ductions of our best friend as a rather giggly
male. However, the subsequent success of the
dances was not wholly unrelated to the advice
given at these meetings.
Studying in the library is mostly a Senior
privilege, and as such is very close to our hearts.
There was always a mad rush for the couches,
followed by another for the Morrison and Com'
magers. Sometimes we had a little trouble with
bees buzzing in the chandeliers, but generally the
conditions and we were pretty good, and the
privilege was a muchfappreciated one.
Eat and Grow Slim, with reference to our
eternal dieting, was divided into two sections.
First was a scene in the Cafe Rouge, a favorite
refuge for all E.W. girls, regardless of size or
shape. Second, a normal UQ dinner in the dining
room showed the awful results of many long
afternoons spent in the Cafe.
Some of our best memories go back to life
in the dorms. Much Ado About Nothing dealt
lightly with this subject. More than anything
else we'll remember the fun we had just loating
around, playing endless games of bridge, knitting
endless pairs of socks, and reading endless ro'
mances. lt's hard to put down in words all the
good times we've had, and the important things
we've been learning in these four years about
getting along with people. But this, aside from
the educational benefit. seems to be the most
valuable part of E.W.'s contribution to our lives.
Many of us will forget in a few years what our
Class Day itself was like. The songs we sang and
the jokes we laughed at will fade out of our minds
as new memories replace them. But that which
we will remember-because it has become a part
of us-is the way of living which we have experif
enced here at Emma Vvfillard. and it is this which
we have tried to show in our 1952 Class Day.
Mriif gram . .
"Say, look you, sitting in your easy chair,
Pardon intrusion but it's wet up there-"
Uerking a granite thumb
In the direction of the campus towerj
"Ai funny hour,
I grant you, to invade a lady's bower
But I just had to come.
Cozy in here--Illl only set
A minute on the sill,
That is, until
My ears dry out. It's raining yet
And doubtless will
As long as there's a cloud left to be seeded.
A rum device that is-but smart if needed.
In fact, though rain is even worse than dew,
I favor anything that's new."
Startled by both the visit and the time
CHe entered on the midnight chimej
I laid aside my book
And was aboutto pinch myself whenw
He added Cchewing on an ivy stemj,
"Fed up with them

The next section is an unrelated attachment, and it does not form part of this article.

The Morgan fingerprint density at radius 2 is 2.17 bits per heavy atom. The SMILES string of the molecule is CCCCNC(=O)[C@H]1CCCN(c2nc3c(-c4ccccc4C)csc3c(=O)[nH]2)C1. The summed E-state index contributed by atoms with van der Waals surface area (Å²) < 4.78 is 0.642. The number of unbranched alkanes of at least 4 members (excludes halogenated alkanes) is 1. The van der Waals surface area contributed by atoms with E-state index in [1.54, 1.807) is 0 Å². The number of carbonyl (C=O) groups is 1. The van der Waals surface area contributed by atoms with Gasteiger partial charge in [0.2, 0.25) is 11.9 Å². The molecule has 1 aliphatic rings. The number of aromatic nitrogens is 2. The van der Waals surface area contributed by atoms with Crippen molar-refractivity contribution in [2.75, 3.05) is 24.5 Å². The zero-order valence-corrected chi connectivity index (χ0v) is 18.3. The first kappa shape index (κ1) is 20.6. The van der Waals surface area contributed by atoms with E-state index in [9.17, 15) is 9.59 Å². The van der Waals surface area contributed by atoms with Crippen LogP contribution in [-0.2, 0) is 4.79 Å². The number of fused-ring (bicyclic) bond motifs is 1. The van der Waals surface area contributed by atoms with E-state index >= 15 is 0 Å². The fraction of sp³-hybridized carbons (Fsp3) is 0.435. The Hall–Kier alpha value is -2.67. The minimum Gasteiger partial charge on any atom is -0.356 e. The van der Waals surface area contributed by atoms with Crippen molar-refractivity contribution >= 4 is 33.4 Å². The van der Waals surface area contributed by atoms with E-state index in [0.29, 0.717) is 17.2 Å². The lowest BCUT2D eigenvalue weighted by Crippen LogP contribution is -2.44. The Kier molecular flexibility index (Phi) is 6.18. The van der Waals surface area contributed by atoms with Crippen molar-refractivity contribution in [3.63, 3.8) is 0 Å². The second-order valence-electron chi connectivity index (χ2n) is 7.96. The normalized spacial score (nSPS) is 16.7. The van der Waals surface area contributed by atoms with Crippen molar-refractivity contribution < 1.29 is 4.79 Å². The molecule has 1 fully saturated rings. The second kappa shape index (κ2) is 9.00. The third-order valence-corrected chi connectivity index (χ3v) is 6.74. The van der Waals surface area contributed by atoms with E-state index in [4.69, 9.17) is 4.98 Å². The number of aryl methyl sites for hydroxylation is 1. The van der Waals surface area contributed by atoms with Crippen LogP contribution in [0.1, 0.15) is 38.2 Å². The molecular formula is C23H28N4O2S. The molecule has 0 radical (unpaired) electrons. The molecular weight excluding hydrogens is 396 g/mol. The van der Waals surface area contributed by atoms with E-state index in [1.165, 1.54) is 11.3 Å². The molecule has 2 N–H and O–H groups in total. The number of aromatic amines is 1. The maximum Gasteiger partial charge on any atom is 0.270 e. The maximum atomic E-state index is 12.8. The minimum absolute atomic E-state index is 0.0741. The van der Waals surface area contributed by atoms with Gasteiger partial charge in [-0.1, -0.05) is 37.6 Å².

I am-the tribe that hugs the eaves,
That gargoyle crowd that never leaves
Off clinging to the status quo.
Of course, I'm one of them myself-"
fDigging his toes into the windowfshelfj,
"But I get up and go
When there's occasion,
Don't even need persuasion.
Why, did you know,"
lWaggling his earfflaps to and froj
"The only thing that grieves
Their medieval majesties is change!
Vxfhich might not be so strange
Except--and mark you, this means also me-
They're only pseudofrnedieval. See?
Welre duds, we birds,
you'll excuse the choice of words-
Qould be more elegant and say the same
lgiut vvhat's a name
lffagcept selective language?" the bowed deep,
"Depending on the company you keep."
Indeed, he bowed so low he nearly lost
toefhold, so I tossed
on the advantage: "Would you mind
D.efe,h,di4ng your contempt for your own
A A I kind?"
"Nothing to it!"
He countered, instantlyvregaining poise,
"I say were pseudo, are we gargoyle boys.
To prove it, me have yet found out
He isn't mealittito be a waterfspout,
Not in these 'days of fancy drains
Now if, like -me, knew it
And wanted to escape the wet, they'd do it.
That's why Iim here:
One thing I hate is water in my ear-
And so do they, A V
I know it for a fact, brit still they say
They will not alter position
Lest they betray li I
the pattern of tradition.
Tradition?--Bah! They're Mode1ngSo am I-'
' "Well, so are we,'
I hastily injected, talking fast,
fHis ears were almost
'BVU e humans, too, are modern, yet we cast
Qur eyes upon the past'
Whence frequently we borrow
An ideal better realized tomorrow.
Take the United Nations now:
The former League has demonstrated how."
I'Ie dug his toes in, rocking in his glee:
"Thats just the point I'm making, see?
You say it fancyflike, being a teacher,
Which is next door to a preacher.
You both make sense
lAncl I could give you proof
From what I've heard, eavesdropping from the
The Chapel's any Sunday,
Maybe the Schoolls on Mondayj
You both are sure to say
fThough in an intellectual vvayj
That an ideal is what
The status quo is not,
Which certainly implies
Improvement on the present? -But those guys,"
Uerking his granite thumb across his shoulderl
"They'd rather moulder
And gather moss above their ears
Than give an inch to moving with the years.
That way they'll never know the score
Or what they were put there for.
They're Gothic, sure, but modern imitation,
Wliieli means they're only decoration.
"Still, if they're set to be